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U.S. foundation gives $1.3 million to help the Louvre attract and educate kids

March 10, 2009 |  5:41 pm

Louvre Lafayette, we are here -- again.

The French, who have spent much of the post-World War II era bemoaning the infiltration of American pop culture into their own, are about to import some of the contemporary hallmarks of American museum culture: "hands-on" displays aimed at making museums more attractive to kids, and educational outreach programs that will augment public schools' art instruction with museum resources and know-how.

And it's France's greatest bastion of art, the Louvre, that is leading the way -- accepting a grant of a million euros (about $1.3 million) from the Philadelphia-based Annenberg Foundation to add kid-friendly multimedia displays and other gizmos to some of its  exhibits and to create DVDs, online features and lessons-in-a-box or lessons-on-a-cart that can circulate in the schools.

The Annenberg grant is being channeled through American Friends of the Louvre, a nonprofit that fosters ties between the venerable museum and the U.S. public. "The Louvre," says a press announcement of the grant, "is the first museum in France to implement educational programs of this kind."

The Annenberg money will help fund a broader effort by the Louvre to step up its engagement with youngsters. The announcement of the Louvre's new youth-directed plans uses -- sacre bleu! -- jargon and catchphrases straight out of the standard American nonprofit arts-organization playbook: "partnerships with schools," "initiative to reach a broader spectrum of audiences, with a focus on underserved youth," "a more hands-on educational experience" and "foster the role of the arts in education, especially for young people who do not have ready access to art museums."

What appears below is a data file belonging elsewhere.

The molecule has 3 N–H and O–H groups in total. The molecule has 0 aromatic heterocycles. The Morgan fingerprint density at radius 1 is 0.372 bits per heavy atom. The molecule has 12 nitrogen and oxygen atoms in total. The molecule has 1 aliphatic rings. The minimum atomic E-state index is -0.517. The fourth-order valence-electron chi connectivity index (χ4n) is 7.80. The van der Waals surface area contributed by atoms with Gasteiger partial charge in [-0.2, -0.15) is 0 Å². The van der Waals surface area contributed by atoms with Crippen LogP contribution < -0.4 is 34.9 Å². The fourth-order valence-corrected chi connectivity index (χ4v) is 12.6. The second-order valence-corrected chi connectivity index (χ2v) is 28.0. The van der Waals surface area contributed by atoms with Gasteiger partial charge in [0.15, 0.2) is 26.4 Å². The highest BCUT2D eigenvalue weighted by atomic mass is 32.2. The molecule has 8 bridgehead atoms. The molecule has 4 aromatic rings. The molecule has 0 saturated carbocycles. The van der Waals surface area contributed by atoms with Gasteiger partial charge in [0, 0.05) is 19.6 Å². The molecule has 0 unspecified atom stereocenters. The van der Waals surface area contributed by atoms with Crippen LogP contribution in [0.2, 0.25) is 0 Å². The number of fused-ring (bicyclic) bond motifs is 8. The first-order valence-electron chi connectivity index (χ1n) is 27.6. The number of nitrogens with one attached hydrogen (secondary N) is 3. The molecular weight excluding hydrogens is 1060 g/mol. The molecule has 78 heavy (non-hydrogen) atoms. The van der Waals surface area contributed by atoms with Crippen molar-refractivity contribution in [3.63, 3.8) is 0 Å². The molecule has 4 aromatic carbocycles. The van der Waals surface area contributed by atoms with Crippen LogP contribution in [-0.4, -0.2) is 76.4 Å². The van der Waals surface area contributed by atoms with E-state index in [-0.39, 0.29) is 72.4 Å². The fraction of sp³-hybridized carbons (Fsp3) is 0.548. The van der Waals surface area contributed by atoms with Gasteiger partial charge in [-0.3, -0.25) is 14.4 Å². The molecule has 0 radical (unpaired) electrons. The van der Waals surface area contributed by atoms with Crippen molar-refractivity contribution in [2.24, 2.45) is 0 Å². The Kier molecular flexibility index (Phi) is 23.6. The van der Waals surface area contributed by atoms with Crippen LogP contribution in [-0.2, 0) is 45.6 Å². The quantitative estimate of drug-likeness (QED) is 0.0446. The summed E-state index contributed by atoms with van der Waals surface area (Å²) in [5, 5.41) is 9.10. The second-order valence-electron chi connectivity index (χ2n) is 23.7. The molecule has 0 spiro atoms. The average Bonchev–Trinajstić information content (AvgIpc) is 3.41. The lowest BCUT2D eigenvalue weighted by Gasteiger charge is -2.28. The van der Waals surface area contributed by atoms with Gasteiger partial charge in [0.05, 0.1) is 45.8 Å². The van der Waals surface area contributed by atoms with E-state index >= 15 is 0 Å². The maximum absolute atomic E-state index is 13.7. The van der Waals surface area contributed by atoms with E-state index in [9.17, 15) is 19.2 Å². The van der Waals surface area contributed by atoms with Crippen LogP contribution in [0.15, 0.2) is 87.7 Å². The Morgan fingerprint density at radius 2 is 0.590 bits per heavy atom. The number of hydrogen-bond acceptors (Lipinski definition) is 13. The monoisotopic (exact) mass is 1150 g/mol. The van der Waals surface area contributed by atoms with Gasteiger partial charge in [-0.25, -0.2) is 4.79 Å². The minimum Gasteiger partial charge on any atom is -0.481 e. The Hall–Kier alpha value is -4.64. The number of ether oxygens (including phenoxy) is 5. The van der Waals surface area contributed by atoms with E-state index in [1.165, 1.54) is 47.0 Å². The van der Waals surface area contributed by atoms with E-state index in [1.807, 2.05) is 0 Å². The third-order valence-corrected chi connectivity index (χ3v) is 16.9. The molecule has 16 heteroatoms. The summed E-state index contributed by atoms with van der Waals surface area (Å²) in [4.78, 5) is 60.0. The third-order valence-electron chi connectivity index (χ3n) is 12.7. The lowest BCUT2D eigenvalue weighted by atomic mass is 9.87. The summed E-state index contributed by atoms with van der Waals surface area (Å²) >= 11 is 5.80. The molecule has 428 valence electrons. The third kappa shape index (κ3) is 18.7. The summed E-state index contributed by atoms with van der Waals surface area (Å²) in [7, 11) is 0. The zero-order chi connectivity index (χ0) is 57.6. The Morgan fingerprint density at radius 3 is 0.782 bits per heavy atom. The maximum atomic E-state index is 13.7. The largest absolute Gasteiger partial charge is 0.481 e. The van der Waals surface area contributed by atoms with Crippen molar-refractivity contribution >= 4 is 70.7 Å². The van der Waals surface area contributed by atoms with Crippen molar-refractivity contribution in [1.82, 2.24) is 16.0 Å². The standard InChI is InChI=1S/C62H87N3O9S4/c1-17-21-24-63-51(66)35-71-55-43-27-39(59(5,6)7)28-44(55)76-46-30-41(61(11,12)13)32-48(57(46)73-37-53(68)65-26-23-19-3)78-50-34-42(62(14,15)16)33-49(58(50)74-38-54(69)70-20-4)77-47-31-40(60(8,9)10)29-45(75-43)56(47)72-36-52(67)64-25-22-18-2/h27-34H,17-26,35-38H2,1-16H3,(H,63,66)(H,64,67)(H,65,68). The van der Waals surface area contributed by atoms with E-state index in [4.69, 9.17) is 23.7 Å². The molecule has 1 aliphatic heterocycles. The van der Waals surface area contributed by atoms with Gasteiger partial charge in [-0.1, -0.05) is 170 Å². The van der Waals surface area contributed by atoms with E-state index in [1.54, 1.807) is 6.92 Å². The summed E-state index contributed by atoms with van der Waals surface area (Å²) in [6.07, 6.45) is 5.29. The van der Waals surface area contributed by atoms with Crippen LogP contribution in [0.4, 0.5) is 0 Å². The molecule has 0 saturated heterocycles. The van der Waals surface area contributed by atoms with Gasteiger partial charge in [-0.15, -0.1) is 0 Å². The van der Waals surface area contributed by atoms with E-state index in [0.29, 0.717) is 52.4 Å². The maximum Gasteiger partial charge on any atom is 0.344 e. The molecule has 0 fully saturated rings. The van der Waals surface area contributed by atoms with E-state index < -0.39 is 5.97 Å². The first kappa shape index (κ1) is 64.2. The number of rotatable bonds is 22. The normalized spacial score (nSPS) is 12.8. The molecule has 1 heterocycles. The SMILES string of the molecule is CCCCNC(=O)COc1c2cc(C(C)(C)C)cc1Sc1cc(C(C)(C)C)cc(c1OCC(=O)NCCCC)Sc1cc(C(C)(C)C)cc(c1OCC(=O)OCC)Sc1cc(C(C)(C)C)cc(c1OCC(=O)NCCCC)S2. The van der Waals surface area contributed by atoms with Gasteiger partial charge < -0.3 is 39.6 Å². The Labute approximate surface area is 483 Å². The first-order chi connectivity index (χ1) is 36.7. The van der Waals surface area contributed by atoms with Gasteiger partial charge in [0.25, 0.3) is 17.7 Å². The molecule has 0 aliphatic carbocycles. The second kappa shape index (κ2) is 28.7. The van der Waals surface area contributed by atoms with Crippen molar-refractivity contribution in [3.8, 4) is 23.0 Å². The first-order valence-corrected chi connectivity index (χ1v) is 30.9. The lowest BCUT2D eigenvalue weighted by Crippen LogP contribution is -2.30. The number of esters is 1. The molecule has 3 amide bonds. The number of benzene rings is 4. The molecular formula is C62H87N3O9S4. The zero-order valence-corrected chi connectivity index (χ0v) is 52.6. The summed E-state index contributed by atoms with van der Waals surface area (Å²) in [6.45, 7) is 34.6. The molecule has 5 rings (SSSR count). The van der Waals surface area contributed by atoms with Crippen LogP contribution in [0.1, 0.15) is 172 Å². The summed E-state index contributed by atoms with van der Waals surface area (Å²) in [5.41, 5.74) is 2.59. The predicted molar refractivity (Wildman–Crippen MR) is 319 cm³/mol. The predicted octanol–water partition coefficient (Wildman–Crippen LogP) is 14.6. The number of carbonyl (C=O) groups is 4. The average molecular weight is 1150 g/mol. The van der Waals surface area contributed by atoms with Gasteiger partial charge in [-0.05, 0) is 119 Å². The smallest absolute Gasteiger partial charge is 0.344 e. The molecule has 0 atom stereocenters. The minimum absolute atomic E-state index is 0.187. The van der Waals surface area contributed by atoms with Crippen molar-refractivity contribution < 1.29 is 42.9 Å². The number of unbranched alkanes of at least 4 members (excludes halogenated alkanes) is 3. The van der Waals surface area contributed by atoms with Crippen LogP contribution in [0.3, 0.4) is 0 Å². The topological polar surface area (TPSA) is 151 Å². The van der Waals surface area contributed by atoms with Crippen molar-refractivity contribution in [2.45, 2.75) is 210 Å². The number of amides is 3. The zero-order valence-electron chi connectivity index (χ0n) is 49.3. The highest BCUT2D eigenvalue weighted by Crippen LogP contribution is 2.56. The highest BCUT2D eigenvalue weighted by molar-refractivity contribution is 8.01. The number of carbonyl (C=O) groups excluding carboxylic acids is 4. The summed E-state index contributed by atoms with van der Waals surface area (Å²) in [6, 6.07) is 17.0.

Another familiar American term, "national education reform," appears in the  announcement, but the French apparently are giving this one an arts-friendly spin unlike the back-to-basics, teach-to-the-test approach we've become accustomed to in the U.S.A.: This fall, we're told, France "introduced the teaching of art history within the primary and secondary school curricula" -- giving the Louvre additional motivation to pitch in.


Culture Monster was able to reach Sue Devine, New York-based executive director of American Friends of the Louvre, and ask her a question that she says she gets all the time: We know the Louvre houses the "Mona Lisa" and all that, but why should Americans donate to a museum in Paris -- money for American museums being especially tight nowadays?

Devine had her stats at the ready: Of 8.2 million visitors to the Louvre in 2007, 1 million were Americans. And the Louvre regularly is a primary partner in U.S. museum exhibitions, she says, loaning art works to the Metropolitan in New York, the Getty in L.A., the Art Institute of Chicago and the Museum of Fine Arts, Boston, while sending exhibitions to places like Indianapolis and Oklahoma City.

The Louvre established the American Friends group in 2002 -- around the time that its funding from the French government, which used to cover all costs, was beginning to wane. Now it has to generate half its budget, Devine says, and its director, Henri Loyrette, seeks money internationally -- as well as ideas for improving the Louvre's effectiveness.

-- Mike Boehm

Photo: The Louvre. Credit: Claude Paris / Associated Press